»RPC Protocol

The Consul agent provides a complete RPC mechanism that can be used to control the agent programmatically. This RPC mechanism is the same one used by the CLI but can be used by other applications to easily leverage the power of Consul without directly embedding.

It is important to note that the RPC protocol does not support all the same operations as the HTTP API.

»Implementation Details

The RPC protocol is implemented using MsgPack over TCP. This choice was driven by the fact that all operating systems support TCP, and MsgPack provides a fast serialization format that is broadly available across languages.

All RPC requests have a request header, and some requests have a request body. The request header looks like:

{
  "Command": "Handshake",
  "Seq": 0
}

All responses have a response header, and some may contain a response body. The response header looks like:

{
  "Seq": 0,
  "Error": ""
}

The Command in the request is used to specify what command the server should run, and the Seq is used to track the request. Responses are tagged with the same Seq as the request. This allows for some concurrency on the server side as requests are not purely FIFO. Thus, the Seq value should not be re-used between commands. All responses may be accompanied by an error.

Possible commands include:

  • handshake - Initializes the connection and sets the version
  • force-leave - Removes a failed node from the cluster
  • join - Requests Consul join another node
  • members-lan - Returns the list of LAN members
  • members-wan - Returns the list of WAN members
  • monitor - Starts streaming logs over the connection
  • stop - Stops streaming logs
  • leave - Instructs the Consul agent to perform a graceful leave and shutdown
  • stats - Provides various debugging statistics
  • reload - Triggers a configuration reload

Each command is documented below along with any request or response body that is applicable.

»handshake

This command is used to initialize an RPC connection. As it informs the server which version the client is using, handshake MUST be the first command sent.

The request header must be followed by a handshake body, like:

{
  "Version": 1
}

The body specifies the IPC version being used; however, only version 1 is currently supported. This is to ensure backwards compatibility in the future.

There is no special response body, but the client should wait for the response and check for an error.

»force-leave

This command is used to remove failed nodes from a cluster. It takes the following body:

{
  "Node": "failed-node-name"
}

There is no special response body.

»join

This command is used to join an existing cluster using one or more known nodes. It takes the following body:

{
  "Existing": [
    "192.168.0.1:6000",
    "192.168.0.2:6000"
  ],
  "WAN": false
}

The Existing nodes are each contacted, and WAN controls if we are adding a WAN member or LAN member. LAN members are expected to be in the same datacenter and should be accessible at relatively low latencies. WAN members are expected to be operating in different datacenters with relatively high access latencies. It is important that only agents running in "server" mode are able to join nodes over the WAN.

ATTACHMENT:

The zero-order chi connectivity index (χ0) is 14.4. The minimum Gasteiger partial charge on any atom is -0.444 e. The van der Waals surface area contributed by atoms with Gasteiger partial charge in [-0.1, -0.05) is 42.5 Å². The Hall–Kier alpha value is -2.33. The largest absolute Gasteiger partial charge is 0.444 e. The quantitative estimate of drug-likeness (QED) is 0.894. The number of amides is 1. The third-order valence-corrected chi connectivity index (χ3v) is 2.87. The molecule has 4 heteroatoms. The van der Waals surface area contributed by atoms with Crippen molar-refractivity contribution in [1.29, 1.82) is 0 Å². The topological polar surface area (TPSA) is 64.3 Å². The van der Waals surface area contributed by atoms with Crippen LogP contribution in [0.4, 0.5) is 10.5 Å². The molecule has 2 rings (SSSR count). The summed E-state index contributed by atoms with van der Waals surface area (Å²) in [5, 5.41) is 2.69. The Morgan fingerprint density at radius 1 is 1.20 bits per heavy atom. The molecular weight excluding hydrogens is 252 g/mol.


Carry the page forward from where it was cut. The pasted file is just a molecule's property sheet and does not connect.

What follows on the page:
The response contains both a header and body. The body looks like:

{
  "Num": 2
}

'Num' indicates the number of nodes successfully joined.

»members-lan

This command is used to return all the known LAN members and associated information. All agents will respond to this command.

There is no request body, but the response looks like:

{
  "Members": [
    {
      "Name": "TestNode"
      "Addr": [127, 0, 0, 1],
      "Port": 5000,
      "Tags": {
        "role": "test"
      },
      "Status": "alive",
      "ProtocolMin": 0,
      "ProtocolMax": 3,
      "ProtocolCur": 2,
      "DelegateMin": 0,
      "DelegateMax": 1,
      "DelegateCur": 1,
    },
  ...
  ]
}

»members-wan

This command is used to return all the known WAN members and associated information. Only agents in server mode will respond to this command.

There is no request body, and the response is the same as members-lan

»monitor

The monitor command subscribes the channel to log messages from the Agent.

The request looks like:

{
  "LogLevel": "DEBUG"
}

This subscribes the client to all messages of at least DEBUG level.

The server will respond with a standard response header indicating if the monitor was successful. If so, any future logs will be sent and tagged with the same Seq as in the monitor request.

Assume we issued the previous monitor command with "Seq": 50. We may start getting messages like:

{
  "Seq": 50,
  "Error": ""
}

{
  "Log": "2013/12/03 13:06:53 [INFO] agent: Received event: member-join"
}

It is important to realize that these messages are sent asynchronously and not in response to any command. If a client is streaming commands, there may be logs streamed while a client is waiting for a response to a command. This is why the Seq must be used to pair requests with their corresponding responses.

The client can only be subscribed to at most a single monitor instance. To stop streaming, the stop command is used.

»stop

This command stops a monitor.

The request looks like:

{
  "Stop": 50
}

This unsubscribes the client from the monitor with Seq value of 50.

There is no response body.

»leave

This command is used to trigger a graceful leave and shutdown. There is no request body or response body.

»stats

This command provides debug information. There is no request body, and the response body looks like:

{
  "agent": {
    "check_monitors": 0,
    ...
  },
  "consul: {
    "server": "true",
    ...
  },
  ...
}

»reload

This command is used to trigger a reload of configurations. There is no request body or response body.